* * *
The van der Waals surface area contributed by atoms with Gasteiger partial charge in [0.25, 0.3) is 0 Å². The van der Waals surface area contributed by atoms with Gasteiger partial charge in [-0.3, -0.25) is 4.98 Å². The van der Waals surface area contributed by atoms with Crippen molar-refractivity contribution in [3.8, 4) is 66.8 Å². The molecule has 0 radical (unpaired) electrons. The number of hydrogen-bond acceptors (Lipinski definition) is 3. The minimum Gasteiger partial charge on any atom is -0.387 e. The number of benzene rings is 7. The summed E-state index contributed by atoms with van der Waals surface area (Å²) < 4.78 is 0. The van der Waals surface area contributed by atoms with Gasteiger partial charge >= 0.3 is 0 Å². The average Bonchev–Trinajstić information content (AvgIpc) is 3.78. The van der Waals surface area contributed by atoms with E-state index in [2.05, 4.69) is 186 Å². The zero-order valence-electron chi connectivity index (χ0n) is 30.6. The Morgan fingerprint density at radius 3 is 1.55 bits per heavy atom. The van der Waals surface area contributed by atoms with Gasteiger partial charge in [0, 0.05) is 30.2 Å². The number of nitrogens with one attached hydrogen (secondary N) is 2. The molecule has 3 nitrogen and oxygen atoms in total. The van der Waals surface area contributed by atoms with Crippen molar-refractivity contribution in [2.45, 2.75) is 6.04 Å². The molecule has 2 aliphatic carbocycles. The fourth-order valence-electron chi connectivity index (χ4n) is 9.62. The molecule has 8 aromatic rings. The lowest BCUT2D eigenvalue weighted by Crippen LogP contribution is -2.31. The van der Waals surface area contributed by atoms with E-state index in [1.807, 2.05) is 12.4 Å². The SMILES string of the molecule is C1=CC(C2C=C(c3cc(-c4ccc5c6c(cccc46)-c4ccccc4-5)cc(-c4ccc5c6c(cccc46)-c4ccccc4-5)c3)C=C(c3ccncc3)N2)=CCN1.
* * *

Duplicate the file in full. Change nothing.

The van der Waals surface area contributed by atoms with Gasteiger partial charge in [0.25, 0.3) is 0 Å². The van der Waals surface area contributed by atoms with Gasteiger partial charge in [-0.3, -0.25) is 4.98 Å². The van der Waals surface area contributed by atoms with Crippen molar-refractivity contribution in [3.8, 4) is 66.8 Å². The molecule has 0 radical (unpaired) electrons. The number of hydrogen-bond acceptors (Lipinski definition) is 3. The minimum Gasteiger partial charge on any atom is -0.387 e. The number of benzene rings is 7. The summed E-state index contributed by atoms with van der Waals surface area (Å²) < 4.78 is 0. The van der Waals surface area contributed by atoms with Gasteiger partial charge >= 0.3 is 0 Å². The average Bonchev–Trinajstić information content (AvgIpc) is 3.78. The van der Waals surface area contributed by atoms with E-state index in [2.05, 4.69) is 186 Å². The zero-order valence-electron chi connectivity index (χ0n) is 30.6. The Morgan fingerprint density at radius 3 is 1.55 bits per heavy atom. The van der Waals surface area contributed by atoms with Gasteiger partial charge in [0, 0.05) is 30.2 Å². The number of nitrogens with one attached hydrogen (secondary N) is 2. The molecule has 3 nitrogen and oxygen atoms in total. The van der Waals surface area contributed by atoms with Crippen molar-refractivity contribution in [2.45, 2.75) is 6.04 Å². The molecule has 2 aliphatic carbocycles. The fourth-order valence-electron chi connectivity index (χ4n) is 9.62. The molecule has 8 aromatic rings. The lowest BCUT2D eigenvalue weighted by Crippen LogP contribution is -2.31. The van der Waals surface area contributed by atoms with E-state index in [1.807, 2.05) is 12.4 Å². The SMILES string of the molecule is C1=CC(C2C=C(c3cc(-c4ccc5c6c(cccc46)-c4ccccc4-5)cc(-c4ccc5c6c(cccc46)-c4ccccc4-5)c3)C=C(c3ccncc3)N2)=CCN1.